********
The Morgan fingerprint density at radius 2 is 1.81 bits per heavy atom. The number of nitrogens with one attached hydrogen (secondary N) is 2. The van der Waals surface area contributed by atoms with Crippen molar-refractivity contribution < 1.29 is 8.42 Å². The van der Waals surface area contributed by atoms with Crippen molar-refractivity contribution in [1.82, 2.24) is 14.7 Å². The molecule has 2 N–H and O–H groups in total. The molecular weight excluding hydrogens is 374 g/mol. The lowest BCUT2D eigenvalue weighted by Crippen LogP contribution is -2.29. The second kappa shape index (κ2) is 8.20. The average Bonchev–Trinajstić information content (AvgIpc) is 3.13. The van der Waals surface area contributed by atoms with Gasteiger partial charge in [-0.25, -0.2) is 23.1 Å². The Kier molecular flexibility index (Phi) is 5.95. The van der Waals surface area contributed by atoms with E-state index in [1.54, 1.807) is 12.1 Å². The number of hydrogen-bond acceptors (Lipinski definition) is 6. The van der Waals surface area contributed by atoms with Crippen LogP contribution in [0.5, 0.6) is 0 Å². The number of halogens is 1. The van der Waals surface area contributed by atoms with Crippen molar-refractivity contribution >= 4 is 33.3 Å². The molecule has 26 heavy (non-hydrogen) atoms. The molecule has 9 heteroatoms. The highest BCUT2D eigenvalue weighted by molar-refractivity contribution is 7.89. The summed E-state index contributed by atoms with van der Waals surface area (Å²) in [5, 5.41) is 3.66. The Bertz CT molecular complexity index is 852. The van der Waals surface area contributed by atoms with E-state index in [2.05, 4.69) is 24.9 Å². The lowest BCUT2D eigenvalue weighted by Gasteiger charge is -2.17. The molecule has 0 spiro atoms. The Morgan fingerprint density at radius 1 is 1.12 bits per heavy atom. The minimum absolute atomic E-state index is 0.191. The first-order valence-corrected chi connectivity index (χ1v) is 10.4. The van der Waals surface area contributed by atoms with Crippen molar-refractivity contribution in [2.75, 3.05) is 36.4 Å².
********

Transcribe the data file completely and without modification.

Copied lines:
The Morgan fingerprint density at radius 2 is 1.81 bits per heavy atom. The number of nitrogens with one attached hydrogen (secondary N) is 2. The van der Waals surface area contributed by atoms with Crippen molar-refractivity contribution < 1.29 is 8.42 Å². The van der Waals surface area contributed by atoms with Crippen molar-refractivity contribution in [1.82, 2.24) is 14.7 Å². The molecule has 2 N–H and O–H groups in total. The molecular weight excluding hydrogens is 374 g/mol. The lowest BCUT2D eigenvalue weighted by Crippen LogP contribution is -2.29. The second kappa shape index (κ2) is 8.20. The average Bonchev–Trinajstić information content (AvgIpc) is 3.13. The van der Waals surface area contributed by atoms with Gasteiger partial charge in [-0.25, -0.2) is 23.1 Å². The Kier molecular flexibility index (Phi) is 5.95. The van der Waals surface area contributed by atoms with E-state index in [1.54, 1.807) is 12.1 Å². The number of hydrogen-bond acceptors (Lipinski definition) is 6. The van der Waals surface area contributed by atoms with Crippen LogP contribution in [0.5, 0.6) is 0 Å². The number of halogens is 1. The van der Waals surface area contributed by atoms with Crippen molar-refractivity contribution >= 4 is 33.3 Å². The molecule has 26 heavy (non-hydrogen) atoms. The molecule has 9 heteroatoms. The highest BCUT2D eigenvalue weighted by molar-refractivity contribution is 7.89. The summed E-state index contributed by atoms with van der Waals surface area (Å²) in [5, 5.41) is 3.66. The Bertz CT molecular complexity index is 852. The van der Waals surface area contributed by atoms with E-state index in [2.05, 4.69) is 24.9 Å². The lowest BCUT2D eigenvalue weighted by Gasteiger charge is -2.17. The molecule has 0 spiro atoms. The Morgan fingerprint density at radius 1 is 1.12 bits per heavy atom. The minimum absolute atomic E-state index is 0.191. The first-order valence-corrected chi connectivity index (χ1v) is 10.4. The van der Waals surface area contributed by atoms with Crippen molar-refractivity contribution in [2.75, 3.05) is 36.4 Å².